• Student loan debt is now officially bigger than credit card debt according to the New York Times.  I suppose this makes sense since educational costs have far outpaced inflation, but it's still a scary thought since student loans are so tough to get out of compared to credit card debt. 
  • Complementing the New York Times article, Today has a student loan debt clock up.  Not sure what the point is since student loan debt isn't a shared burden like the national debt, but an interesting concept.
  • Finally, as others have posted, there's an interesting study out showing the pathetic state of most American's finances.  The main point is that almost half of Americans probably wouldn't be able to cope with a financial emergency on the order of $2,000.

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  1. I guess I don't really understand why people are upset about comparing the US to a family. Granted both are quite a mess but that is because both are spending more than they earn which is not sustainable. Are you saying that the government can continue to spend more than they take in? The end result for both is bankruptcy. Please help me understand why the comparison is faulty since it seems to me that whether a government, business, or family any institution that spends more than it earns is ultimately destined for trouble.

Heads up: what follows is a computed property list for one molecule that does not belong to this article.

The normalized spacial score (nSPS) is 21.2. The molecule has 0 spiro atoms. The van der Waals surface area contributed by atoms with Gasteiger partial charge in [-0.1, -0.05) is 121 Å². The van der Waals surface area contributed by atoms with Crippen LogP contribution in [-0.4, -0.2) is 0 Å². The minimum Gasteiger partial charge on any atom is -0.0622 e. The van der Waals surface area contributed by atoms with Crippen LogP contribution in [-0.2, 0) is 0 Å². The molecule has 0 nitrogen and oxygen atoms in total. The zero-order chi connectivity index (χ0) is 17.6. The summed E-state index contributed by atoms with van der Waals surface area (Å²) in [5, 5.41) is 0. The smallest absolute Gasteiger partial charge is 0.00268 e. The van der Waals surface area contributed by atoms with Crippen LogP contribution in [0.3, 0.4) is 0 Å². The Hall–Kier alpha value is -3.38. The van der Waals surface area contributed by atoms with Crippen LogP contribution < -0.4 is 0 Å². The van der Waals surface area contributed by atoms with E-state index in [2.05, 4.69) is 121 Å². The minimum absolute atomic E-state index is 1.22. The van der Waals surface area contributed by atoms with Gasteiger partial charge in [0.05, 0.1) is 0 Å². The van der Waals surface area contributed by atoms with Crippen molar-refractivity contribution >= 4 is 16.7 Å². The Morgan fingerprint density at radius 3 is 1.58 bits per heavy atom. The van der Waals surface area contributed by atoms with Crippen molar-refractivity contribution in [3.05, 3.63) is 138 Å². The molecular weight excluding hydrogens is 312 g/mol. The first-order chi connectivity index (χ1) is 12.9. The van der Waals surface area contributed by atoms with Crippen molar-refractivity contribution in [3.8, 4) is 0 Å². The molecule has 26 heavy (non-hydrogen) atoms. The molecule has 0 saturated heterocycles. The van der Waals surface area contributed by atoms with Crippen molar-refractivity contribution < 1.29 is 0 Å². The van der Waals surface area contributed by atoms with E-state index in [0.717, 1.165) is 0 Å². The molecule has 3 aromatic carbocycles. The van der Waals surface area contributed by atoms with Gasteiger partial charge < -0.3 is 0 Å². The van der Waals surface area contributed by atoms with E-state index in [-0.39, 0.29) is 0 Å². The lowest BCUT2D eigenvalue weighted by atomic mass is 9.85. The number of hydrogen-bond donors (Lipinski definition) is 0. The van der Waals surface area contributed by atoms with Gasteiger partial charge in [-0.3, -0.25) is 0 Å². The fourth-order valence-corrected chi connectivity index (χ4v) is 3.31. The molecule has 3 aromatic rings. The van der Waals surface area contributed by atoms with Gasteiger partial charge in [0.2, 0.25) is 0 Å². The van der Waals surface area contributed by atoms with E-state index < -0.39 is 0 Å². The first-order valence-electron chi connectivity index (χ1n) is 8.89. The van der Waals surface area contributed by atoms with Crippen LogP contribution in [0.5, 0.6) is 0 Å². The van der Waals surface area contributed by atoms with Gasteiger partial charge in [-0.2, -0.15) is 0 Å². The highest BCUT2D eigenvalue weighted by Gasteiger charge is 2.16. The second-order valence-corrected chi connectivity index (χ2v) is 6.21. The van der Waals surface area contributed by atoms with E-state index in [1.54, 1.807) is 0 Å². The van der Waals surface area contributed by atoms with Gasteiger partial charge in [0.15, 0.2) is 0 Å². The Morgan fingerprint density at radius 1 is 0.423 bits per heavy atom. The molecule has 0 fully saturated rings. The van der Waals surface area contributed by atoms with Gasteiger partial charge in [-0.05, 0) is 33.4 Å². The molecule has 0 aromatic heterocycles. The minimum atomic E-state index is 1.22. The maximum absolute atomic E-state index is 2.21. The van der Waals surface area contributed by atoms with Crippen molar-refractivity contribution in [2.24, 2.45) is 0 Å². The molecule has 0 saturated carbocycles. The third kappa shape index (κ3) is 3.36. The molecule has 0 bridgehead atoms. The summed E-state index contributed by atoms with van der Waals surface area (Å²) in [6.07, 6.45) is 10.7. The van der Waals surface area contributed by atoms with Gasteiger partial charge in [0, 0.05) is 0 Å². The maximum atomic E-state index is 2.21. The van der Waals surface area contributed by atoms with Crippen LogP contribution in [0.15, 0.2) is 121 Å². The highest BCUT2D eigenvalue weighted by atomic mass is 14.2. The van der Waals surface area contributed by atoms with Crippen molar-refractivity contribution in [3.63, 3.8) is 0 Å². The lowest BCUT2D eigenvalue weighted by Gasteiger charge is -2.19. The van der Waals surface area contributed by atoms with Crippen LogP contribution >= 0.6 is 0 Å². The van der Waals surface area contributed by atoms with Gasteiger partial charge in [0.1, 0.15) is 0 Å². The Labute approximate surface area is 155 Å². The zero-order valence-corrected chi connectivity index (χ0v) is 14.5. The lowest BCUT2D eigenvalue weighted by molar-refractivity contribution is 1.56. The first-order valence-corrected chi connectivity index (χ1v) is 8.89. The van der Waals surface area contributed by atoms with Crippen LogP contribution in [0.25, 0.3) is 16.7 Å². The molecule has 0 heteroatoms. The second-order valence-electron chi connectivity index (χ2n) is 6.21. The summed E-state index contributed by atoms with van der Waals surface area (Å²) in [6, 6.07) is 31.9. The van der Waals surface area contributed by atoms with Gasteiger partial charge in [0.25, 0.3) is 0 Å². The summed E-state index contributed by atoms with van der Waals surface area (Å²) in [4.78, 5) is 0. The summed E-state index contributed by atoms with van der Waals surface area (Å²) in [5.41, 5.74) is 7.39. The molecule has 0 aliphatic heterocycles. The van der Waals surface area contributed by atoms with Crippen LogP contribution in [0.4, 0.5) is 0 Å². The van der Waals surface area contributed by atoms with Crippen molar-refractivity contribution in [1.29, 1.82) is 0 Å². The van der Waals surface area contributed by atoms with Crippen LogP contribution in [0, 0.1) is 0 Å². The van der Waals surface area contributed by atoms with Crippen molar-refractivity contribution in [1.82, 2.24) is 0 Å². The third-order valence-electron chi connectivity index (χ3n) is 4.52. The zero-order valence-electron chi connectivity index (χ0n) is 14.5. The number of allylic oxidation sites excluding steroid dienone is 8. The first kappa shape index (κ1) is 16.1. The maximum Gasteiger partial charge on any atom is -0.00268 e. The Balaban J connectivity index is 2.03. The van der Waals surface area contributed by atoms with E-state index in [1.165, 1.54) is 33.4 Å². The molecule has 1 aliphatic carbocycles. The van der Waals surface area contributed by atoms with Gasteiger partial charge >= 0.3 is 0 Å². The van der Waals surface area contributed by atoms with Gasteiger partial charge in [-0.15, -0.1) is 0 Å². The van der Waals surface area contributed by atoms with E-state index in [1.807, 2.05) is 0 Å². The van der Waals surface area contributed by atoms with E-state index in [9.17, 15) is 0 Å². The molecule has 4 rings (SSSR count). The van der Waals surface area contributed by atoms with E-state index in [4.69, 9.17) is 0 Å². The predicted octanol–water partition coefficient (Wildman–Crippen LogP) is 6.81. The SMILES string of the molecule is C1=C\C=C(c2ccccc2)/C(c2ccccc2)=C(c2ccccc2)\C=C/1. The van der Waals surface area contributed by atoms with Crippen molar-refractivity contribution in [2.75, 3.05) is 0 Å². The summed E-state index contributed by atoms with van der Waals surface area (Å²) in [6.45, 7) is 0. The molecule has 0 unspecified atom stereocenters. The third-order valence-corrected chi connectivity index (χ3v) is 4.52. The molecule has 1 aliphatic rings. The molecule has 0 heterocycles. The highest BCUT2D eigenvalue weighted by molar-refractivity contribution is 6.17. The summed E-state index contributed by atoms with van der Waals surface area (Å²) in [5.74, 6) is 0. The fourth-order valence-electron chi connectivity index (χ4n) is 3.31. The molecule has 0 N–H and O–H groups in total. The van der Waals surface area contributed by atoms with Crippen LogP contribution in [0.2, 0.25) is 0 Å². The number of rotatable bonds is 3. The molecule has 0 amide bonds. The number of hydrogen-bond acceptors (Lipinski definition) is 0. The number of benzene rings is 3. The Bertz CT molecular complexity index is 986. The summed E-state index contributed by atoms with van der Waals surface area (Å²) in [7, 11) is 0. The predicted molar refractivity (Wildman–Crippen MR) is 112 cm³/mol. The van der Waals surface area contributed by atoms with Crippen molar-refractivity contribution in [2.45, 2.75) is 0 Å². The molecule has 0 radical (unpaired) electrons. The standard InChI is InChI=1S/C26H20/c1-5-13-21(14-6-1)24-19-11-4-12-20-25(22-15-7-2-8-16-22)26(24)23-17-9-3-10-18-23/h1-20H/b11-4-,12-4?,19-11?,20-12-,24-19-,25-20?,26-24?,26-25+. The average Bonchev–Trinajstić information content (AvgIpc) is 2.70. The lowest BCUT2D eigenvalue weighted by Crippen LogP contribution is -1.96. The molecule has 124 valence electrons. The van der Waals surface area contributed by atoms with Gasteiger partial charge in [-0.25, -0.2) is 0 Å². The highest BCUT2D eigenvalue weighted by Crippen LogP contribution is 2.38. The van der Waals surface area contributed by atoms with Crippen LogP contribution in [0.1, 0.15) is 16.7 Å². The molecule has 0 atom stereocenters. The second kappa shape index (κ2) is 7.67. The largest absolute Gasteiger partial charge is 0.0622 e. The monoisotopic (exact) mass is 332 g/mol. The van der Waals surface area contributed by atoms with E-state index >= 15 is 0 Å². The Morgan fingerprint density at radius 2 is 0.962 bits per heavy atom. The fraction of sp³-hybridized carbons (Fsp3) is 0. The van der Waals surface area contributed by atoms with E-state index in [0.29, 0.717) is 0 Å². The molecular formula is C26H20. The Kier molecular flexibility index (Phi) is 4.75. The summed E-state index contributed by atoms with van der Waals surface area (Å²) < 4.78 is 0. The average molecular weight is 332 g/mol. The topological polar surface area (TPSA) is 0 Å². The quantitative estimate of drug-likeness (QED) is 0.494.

2. optionsdude, you're right. The analogy itself isn't fundamentally faulty - there are some key parallels between Federal government spending and a family's. I guess my problem with it is the idea that "the federal government should balance it's budget because that's what American families have to do" when American families haven't been doing that at all. The comparison also eliminates a lot of the complexity from the situation.

    There are also a number of economists (and my SO) who think that a little deficit each year isn't a big problem for the US and may even be economically beneficial. This would not be the case for a family.

    Thanks for making me clarify!

  3. What is the difference between an executive MBA and a "regular" MBA? I've always been a bit confused on that point.

  4. Invest it Wisely,

    The main difference I've seen is that an executive MBA is a part-time program where you take classes at night, on weekends, online, or in short spurts. This allows you to continue working full time while gaining your MBA. For a "regular" MBA you become a full time student again for two years or sometimes one year.

    I guess the name comes from executives being too busy to take time off or that you're still an executive while in the program? Your guess is as good as mine.

  5. On Ex-MBA vs MBA sometimes the executive program has a little different admission requirements. I've seen a couple programs that require a certain number of years of experience. I have no idea if that is a standard requirement or not though.

  6. Wanderer, I've seen that too. I've also seen executive MBA programs that have fewer admissions requirements than traditional programs, not requiring certain things like GMAT scores, essays or recommendations.